Athletes still on the bench?

Chronic pain exists in sport. It is a frustrating problem for players and coaches alike, and is accompanied by an expensive price tag in professional sport. Similar to non-sporting injuries, there is initial tissue damage (e.g. a ligament sprain) that triggers inflammation, a normal part of healing, which typically hurts. This is meant to happen as a motivator to take action: to protect the injured body and to change behaviour to allow healing to progress.

The focus of treatment is usually the injured body region. Reasonable, you may think. Indeed in the early stages, it is wise to think about creating the right environment for local healing. However, there are responses that go far beyond the muscles, ligaments and joints. It is worth pointing out here that we only ‘feel’ those structures because of how our brains create the experience, this merely touching the subject on how we really ‘feel’. This in mind, it is only logical to think further than the injured tissue in order to comprehensively rehabilitate an injury.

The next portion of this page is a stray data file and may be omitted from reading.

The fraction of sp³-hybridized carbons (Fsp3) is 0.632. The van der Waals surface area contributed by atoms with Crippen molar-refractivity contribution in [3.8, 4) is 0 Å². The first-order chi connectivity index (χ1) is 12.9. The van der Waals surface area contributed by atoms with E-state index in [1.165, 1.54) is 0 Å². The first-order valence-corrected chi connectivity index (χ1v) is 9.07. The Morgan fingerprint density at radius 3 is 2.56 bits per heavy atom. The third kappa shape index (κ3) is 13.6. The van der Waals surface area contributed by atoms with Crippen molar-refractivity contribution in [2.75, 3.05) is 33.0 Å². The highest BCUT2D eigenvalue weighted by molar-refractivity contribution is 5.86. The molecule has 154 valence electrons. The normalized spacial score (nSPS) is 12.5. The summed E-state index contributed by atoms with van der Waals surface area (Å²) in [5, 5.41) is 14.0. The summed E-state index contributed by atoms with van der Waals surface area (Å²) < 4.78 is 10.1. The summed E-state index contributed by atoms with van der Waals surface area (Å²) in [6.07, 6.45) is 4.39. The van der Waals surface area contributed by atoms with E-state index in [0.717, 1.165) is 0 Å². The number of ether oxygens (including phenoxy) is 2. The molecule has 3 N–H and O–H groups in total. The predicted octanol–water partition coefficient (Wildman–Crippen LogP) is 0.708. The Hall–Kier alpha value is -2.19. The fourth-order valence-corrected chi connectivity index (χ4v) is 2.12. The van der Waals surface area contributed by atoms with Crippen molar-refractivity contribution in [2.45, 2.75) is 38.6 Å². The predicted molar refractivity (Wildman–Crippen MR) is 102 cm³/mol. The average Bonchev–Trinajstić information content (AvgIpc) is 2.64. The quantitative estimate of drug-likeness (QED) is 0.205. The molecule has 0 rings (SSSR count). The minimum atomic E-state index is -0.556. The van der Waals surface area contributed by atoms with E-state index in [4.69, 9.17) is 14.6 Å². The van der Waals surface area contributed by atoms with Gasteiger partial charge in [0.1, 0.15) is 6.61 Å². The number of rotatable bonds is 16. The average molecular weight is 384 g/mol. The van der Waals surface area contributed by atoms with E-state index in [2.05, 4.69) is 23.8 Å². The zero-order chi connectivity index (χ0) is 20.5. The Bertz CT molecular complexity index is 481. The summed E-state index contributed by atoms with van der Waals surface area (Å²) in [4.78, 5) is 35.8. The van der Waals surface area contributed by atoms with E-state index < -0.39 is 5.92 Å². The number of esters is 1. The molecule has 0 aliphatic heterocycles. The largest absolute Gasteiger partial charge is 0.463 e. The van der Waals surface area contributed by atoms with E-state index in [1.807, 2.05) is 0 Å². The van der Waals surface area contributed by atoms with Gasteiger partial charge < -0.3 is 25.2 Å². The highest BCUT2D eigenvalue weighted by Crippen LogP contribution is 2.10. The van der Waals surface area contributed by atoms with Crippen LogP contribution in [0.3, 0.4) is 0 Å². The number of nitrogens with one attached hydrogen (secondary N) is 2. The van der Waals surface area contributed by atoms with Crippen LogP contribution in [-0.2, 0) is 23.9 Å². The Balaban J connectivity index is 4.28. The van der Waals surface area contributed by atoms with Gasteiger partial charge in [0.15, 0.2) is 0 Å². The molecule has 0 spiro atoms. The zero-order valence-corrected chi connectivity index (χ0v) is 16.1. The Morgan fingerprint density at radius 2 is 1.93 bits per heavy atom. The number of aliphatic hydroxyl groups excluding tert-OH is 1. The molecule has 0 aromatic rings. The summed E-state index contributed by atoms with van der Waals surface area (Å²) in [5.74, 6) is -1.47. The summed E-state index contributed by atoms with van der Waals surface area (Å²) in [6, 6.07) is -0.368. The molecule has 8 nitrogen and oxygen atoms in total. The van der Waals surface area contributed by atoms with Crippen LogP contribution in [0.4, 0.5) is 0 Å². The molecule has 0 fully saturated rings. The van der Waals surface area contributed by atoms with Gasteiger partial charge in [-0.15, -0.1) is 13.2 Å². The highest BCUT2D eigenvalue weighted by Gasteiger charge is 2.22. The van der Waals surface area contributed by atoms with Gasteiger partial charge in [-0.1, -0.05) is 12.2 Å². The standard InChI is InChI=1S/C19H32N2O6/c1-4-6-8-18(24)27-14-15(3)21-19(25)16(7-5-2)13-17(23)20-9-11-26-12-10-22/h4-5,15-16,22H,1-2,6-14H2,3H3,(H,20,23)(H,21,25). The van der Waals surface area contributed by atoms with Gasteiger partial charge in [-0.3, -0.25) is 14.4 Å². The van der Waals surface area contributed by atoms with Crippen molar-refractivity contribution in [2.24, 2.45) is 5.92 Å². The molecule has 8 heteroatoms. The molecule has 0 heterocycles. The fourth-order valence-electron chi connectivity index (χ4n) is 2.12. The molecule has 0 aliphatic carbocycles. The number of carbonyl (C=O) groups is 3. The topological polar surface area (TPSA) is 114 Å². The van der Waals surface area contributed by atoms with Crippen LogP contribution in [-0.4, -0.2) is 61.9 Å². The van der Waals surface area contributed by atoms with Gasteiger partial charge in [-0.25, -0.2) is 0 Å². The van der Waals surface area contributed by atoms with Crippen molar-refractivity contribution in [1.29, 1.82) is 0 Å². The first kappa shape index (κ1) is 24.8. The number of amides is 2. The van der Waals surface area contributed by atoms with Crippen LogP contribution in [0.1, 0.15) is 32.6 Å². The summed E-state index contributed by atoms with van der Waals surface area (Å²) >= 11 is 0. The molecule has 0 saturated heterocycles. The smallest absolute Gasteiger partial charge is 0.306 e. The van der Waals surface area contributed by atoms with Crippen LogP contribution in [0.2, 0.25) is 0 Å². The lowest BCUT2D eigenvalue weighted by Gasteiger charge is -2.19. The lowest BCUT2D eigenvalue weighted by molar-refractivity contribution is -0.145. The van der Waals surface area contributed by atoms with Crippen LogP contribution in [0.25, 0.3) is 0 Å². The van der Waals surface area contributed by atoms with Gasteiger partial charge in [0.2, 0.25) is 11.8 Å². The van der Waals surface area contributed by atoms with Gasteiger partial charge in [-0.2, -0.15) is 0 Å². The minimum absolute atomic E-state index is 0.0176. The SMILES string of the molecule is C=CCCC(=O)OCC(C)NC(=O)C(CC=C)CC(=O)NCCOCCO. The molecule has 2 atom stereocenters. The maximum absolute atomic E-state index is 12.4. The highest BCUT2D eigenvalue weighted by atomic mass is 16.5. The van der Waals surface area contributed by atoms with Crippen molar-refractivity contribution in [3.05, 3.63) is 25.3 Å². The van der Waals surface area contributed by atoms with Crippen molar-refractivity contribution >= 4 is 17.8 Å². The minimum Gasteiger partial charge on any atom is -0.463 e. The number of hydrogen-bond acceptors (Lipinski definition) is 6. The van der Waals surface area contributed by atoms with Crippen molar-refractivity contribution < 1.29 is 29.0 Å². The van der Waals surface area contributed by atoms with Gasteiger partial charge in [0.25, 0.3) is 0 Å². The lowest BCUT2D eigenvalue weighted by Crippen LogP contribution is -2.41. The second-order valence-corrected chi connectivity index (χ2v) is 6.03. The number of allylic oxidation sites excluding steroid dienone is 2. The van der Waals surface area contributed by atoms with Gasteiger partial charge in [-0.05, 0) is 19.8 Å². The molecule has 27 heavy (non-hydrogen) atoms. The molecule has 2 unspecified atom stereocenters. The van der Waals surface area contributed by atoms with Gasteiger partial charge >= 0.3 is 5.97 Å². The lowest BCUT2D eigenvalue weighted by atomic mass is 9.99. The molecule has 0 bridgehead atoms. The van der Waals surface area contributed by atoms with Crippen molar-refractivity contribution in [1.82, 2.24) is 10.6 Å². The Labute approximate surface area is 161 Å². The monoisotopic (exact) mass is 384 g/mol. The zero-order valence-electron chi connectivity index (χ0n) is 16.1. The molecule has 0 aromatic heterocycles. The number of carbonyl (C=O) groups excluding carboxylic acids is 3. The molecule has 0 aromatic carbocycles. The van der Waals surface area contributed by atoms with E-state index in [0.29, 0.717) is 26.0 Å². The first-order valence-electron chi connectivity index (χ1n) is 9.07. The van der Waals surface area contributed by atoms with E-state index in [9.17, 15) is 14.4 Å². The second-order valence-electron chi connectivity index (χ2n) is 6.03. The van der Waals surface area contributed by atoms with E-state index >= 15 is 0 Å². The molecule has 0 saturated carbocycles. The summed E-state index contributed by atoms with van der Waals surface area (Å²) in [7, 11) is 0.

In persisting pain states that present as an on-going injury or an inability to return to the playing field, thinking beyond the body is essential. Why is this player not recovering? The ligament has healed, the bone has healed, there is little or no inflammation on the scan etc, etc. What is going on? Going upstream of these tissues provides the answers. In fact, going upstream will explain persisting inflammation in many cases, and help to break the cycle.

Pain is multi-system, pain is emergent, pain is whole-person. A range of body systems kick-in when we injure ourselves, and sometimes they do not switch off as you may expect. There are indicators at the time of injury that suggest the route forward will be an issue. These need to be addressed rapidly.

I read and hear about treatment and rehabilitation programmes that focus on movement, proprioception, strength, core and the like. All important, but what happens when these fail to get the sports person back to play? What is the reason? The answers lie in the adaptations of the body systems and the beliefs and expectations of the healthcare professionals and the athletes.

Different thinking is needed for persisting, complex and chronic pain.

If you are struggling to return to sport or you are working with a player who is stuck, get in touch and we can work together to identify the problems and how to solve them: call now 07518 445493 

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